US President Bush has raised the threat of financial penalties against the Palestinians in the event that his demands for radical reforms and the election of a new political leadership for the Palestinian Authority are not met.
Speaking at the G8 summit in Canada on 26 June, two days after his long-awaited policy statement on the Middle East, Bush said: 'The people that are going to be asked to put up money will judge whether the reforms are sufficient . I can assure you that we won't be putting money into a society which is not transparent and [is] corrupt. And I suspect other countries won't either.'
The 24 June Bush statement, drafted after weeks of intensive discussions with top foreign policy aides and Arab and Israeli leaders, puts Palestinian reform and the election of a new leadership at the top of the agenda. Once these elements have been achieved, he said rapid progress could be made towards the creation of a Palestinian state, even if some aspects of the state, notably borders, would remain provisional.
Official Arab reaction to the Bush speech has been largely supportive, even though Arab officials, as well as a number of European states, have criticised Bush's implicit prejudgement of the results of elections.
Palestinian leader Yasser Arafat indicated on 26 January that he intends to stand in the presidential elections, set for mid January 2003. As yet no other Palestinian figure has come forward.
Saudi Arabian Foreign Affairs Minister Prince Saud al-Faisal said on 26 June that he hoped the Bush initiative would be successful, but he added that the Palestinians' choice of leader should be respected. 'Only the Palestinians can choose their own leaders,' he said. 'Whoever they choose should be acceptable to the international community.'
Egyptian President Mubarak noted on 25 June that Bush had not explicitly called for Arafat's removal, and he pledged to help in the task of reforming Palestinian institutions. However, Bush's remarks at the G8 summit reinforced the message that Arafat's removal is effectively a precondition for a political settlement.
Arafat himself has officially welcomed Bush's proposals, and the Palestinian Authority on 26 June published a long list of reforms it plans to institute. These include strengthening the role of the legislative assembly, ensuring the independence of the judiciary and setting up a unified Finance Ministry account for all revenues and grants to ensure transparency.
However, Bush made clear in his speech that the US would not be impressed by 'cosmetic changes or a veiled attempt to preserve the status quo'. The bottom line from Washington's point of view is that Arafat must go.
It has been clear in recent months that the US and possibly some of the Arab states most closely involved have been addressing the question of finding an alternative to Arafat. The two most senior Palestinian political figures after Arafat are his deputy Mahmoud Abbas (Abu Mazen) and legislative assembly speaker Ahmed Qorei (Abu Alaa). Abu Mazen is unlikely to stand against Arafat. However, Abu Alaa has shown a more independent spirit, and has been the only senior Palestinian official openly to attack the Bush proposals.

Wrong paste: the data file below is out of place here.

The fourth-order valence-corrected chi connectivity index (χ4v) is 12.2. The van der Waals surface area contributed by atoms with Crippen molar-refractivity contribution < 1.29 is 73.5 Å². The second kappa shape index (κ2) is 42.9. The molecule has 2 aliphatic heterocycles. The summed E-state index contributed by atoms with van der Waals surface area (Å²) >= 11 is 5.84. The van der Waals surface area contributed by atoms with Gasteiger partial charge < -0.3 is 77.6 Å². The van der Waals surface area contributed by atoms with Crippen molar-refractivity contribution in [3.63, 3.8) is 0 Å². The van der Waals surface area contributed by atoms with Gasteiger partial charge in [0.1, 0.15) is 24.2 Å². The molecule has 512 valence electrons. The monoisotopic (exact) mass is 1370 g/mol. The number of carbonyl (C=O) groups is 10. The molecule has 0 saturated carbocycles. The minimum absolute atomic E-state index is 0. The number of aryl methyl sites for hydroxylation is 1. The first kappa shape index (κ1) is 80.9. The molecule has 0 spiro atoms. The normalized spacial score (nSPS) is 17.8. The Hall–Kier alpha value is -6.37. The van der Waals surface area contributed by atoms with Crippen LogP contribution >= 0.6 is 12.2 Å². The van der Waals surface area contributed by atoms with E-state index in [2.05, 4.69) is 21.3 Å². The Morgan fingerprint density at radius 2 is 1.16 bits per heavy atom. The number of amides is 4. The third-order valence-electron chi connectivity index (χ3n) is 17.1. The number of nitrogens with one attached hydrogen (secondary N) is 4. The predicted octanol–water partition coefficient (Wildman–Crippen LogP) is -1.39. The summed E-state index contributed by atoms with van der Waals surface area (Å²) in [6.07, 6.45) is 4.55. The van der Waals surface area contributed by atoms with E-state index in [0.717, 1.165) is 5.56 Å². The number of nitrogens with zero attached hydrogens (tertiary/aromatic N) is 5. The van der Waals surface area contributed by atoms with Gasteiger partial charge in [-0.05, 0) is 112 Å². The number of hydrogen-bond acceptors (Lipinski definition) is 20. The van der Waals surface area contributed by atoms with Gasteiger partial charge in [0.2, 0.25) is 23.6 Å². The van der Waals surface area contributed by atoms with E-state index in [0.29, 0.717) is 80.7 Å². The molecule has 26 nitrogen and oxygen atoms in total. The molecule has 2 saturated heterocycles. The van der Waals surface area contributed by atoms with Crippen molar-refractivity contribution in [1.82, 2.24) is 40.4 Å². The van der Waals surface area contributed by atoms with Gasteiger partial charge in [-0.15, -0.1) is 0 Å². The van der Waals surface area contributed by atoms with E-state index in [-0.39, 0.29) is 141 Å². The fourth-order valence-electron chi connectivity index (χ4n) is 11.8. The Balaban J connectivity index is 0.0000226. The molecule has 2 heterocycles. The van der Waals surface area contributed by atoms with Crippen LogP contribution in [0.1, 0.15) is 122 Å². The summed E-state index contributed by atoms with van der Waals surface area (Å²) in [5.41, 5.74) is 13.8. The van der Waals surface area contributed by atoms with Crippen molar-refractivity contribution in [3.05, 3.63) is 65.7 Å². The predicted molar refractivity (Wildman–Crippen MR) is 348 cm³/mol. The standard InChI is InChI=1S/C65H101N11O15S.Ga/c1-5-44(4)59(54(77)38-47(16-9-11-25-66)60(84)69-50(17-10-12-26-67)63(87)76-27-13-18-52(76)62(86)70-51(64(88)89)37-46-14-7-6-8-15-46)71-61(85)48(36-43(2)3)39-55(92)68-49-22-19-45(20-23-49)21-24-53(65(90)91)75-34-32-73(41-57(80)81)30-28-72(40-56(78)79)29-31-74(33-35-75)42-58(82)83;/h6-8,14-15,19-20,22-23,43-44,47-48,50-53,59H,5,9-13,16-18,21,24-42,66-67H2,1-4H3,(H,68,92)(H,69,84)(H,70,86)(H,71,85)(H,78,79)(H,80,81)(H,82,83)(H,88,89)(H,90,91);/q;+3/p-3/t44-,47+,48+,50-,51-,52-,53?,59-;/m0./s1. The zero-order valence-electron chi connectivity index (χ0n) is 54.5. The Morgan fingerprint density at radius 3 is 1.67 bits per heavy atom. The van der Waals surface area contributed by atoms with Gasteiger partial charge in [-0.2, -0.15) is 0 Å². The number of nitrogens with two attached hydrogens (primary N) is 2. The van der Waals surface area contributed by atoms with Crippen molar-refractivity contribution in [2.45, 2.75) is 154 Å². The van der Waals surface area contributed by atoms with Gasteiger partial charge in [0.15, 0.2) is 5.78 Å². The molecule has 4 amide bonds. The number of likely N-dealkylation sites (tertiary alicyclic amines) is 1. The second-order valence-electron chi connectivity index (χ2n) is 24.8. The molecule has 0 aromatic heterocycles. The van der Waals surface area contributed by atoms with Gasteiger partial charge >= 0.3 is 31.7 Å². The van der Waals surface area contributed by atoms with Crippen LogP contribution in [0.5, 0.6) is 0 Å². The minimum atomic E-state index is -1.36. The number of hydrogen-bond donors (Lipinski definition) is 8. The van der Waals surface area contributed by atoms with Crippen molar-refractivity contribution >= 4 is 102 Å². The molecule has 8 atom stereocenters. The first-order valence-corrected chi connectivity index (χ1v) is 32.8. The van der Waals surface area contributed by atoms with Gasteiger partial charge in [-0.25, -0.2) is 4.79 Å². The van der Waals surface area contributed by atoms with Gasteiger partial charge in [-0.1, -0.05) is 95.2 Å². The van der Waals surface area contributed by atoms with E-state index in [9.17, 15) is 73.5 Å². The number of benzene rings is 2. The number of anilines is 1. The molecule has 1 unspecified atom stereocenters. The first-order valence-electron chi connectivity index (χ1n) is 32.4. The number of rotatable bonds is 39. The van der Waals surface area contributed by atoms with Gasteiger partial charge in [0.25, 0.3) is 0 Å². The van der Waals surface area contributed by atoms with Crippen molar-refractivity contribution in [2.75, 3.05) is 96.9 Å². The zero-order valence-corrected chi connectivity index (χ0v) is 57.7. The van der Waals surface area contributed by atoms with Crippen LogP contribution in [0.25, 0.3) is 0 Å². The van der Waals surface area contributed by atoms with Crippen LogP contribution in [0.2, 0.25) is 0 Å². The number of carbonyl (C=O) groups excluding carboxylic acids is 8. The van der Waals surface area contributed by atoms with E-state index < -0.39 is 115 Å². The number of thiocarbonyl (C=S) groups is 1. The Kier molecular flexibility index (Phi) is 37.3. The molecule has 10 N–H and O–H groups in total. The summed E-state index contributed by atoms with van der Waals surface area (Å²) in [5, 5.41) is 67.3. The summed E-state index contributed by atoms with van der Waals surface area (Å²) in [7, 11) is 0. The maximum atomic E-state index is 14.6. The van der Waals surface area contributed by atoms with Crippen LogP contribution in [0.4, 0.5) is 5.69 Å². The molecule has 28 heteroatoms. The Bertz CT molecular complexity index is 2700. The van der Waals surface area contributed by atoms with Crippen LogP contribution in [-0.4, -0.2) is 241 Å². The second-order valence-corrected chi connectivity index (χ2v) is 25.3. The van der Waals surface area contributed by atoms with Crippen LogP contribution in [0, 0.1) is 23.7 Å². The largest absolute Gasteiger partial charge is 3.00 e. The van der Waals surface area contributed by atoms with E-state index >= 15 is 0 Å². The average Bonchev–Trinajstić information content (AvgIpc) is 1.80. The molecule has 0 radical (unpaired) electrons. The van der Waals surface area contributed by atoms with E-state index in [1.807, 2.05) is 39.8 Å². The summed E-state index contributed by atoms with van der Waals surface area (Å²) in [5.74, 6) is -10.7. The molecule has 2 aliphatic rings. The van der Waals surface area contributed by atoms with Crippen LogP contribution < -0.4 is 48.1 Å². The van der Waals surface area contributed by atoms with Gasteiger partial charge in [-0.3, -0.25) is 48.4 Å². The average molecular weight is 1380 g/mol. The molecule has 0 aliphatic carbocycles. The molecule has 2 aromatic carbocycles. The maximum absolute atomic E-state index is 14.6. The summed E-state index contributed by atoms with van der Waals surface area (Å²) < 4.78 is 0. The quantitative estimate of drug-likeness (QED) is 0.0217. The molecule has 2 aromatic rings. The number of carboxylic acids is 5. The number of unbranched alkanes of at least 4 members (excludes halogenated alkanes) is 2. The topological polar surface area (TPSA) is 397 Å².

The US is reported to have been cultivating Mohamed Dahlan, the 41-year-old head of preventive security in the Gaza Strip, as a potential leader. Another prominent figure from the younger generation who would be guaranteed strong popular support is Marwan Barghouti, 42, the head of the Fatah movement in the West Bank. Barghouti was arrested by Israeli security forces on 13 April and is being interrogated on suspicion of involvement in attacks on Israelis.
However, as long as Arafat remains determined to carry on, it is clear that any move from inside the Palestinian establishment to stand against him would be seen as divisive and pandering to US and Israeli wishes. The main forces outside the establishment are the Islamist groups, whose support has risen as the fortunes of the Palestinian Authority have declined. Deadlock over the election of a new US-approved Palestinian leadership could help the Islamist groups make further gains.
The Bush statement made no reference to Israel's present military campaign in the West Bank, which has entailed the reoccupation of six of the seven major towns notionally under Palestinian control. Israeli officials warmly welcomed the US statement, although some right-wing politicians questioned Bush's references to the need to create a Palestinian state.
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